And here we have another wonderful article on a scientist that changed the game in the 70’s: Flossie Wong-Staal.
With her research and hard work, she was able to clone the HIV virus that would eventually lead her to work on developing drugs against hepatitis C. Wong-Staal’s cloning of the virus was not only a very important step in her own career but in the whole process of detecting the causes of AIDS and being able to contain the spread of it. Even though her work is widely known, we want to highlight this brilliant researcher. Flossie is one of the many women who contribute to the scientific field, but many have not received credit for their work. Wong-Staal luckily did receive the credit she deserves.
Make sure to check out the article, if you want to get to know Flossie Wong-Staal and her work a little better.
Flossie Wong-Staal | *27-08-1946 | † 08-07-2020 | USA | Virologist, Molecular biologist
Flossie Wong was born under the name Wong Yee Ching in Guangzhou, China in 1946. She decided to change her name after being encouraged to continue her studies in the United States. Her dad renamed her Flossie after a typhoon that had struck South-East Asia at the time.
Unlike the other women in her family, Flossie did not work in the household but excelled in school when she and her family fled to Hong-Kong after the communist revolution. In Hong-Kong she attended the Maryknoll Convent School which was a girl’s school run by American nuns. Her parents and teachers supported her academic pursuits. This led to her obtaining a bachelor’s degree in bacteriology at the University of California, cum laude and within three years. She went on to earn a P.h.D. at the same university.
According to Wong-Staal, molecular biology was an exciting science in the 1970’s, because of the development of new techniques such as cloning and the possibility to study genes in detail. All of her hard work and studying, would lead her to become the first person to clone HIV, in 1985. The cloning process led to the possibility of mapping out the virus’ genome, helping to develop blood tests which could detect HIV. Her cloning of the HIV thus was a significant step towards getting to know the virus better and proving that HIV causes AIDS. This also helped to develop medicine and techniques to keep the illness from killing more and more people.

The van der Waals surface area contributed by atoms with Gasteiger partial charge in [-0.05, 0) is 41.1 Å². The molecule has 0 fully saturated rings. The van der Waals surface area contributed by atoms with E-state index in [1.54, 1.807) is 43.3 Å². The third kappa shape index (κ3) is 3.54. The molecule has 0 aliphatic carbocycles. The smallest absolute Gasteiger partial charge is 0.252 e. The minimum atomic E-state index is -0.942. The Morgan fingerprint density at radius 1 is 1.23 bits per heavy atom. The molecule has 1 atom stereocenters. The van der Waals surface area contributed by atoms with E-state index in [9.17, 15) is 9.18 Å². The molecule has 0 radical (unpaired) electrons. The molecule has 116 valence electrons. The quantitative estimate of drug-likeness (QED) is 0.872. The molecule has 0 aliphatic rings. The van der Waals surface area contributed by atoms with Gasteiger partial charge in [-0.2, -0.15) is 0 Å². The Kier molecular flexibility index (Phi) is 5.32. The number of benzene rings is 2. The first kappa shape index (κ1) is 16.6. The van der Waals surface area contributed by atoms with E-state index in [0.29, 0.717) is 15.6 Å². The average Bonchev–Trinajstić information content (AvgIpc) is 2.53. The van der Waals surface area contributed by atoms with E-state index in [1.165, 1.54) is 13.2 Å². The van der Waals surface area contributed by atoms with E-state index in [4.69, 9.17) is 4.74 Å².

She started her career at the National Cancer Institute at the National Institutes of Health (NIH), in the United States. In 1982, she became chief of the section ‘molecular genetics of hematopoietic cells’ here. In 1990 she was appointed to the Florence Riford chair of AIDS research at the University of California, San Diego. Towards the end of her career, Wong-Staal used her experience in HIV/AIDS to better understand hepatitis C. She became the chief scientific officer of biotechnology firm Immusol to develop drugs against hepatitis C.
In 1997, Wong-Staal said to the NIH in an interview: “AIDS research has been very beneficial to basic research. From this model, this system, we gained a lot of insights into basic molecular biology and virology and immunology.”
Unfortunately, on July 8th 2020, the world lost this great scientist at the age of 73. She is remembered as a brilliant scientist, as well as a resilient person with a competitive nature. This competitive nature was useful in the world of research, while it also found an outlet on the dance floor. Later in her life, Wong-Staal became an accomplished ballroom dancer. Her research is remembered as fundamental in developing better treatments and improving quality of life for people living with HIV/AIDS and hepatitis C.
Author: Amanda Winnemuller
Image: NCI Visual Online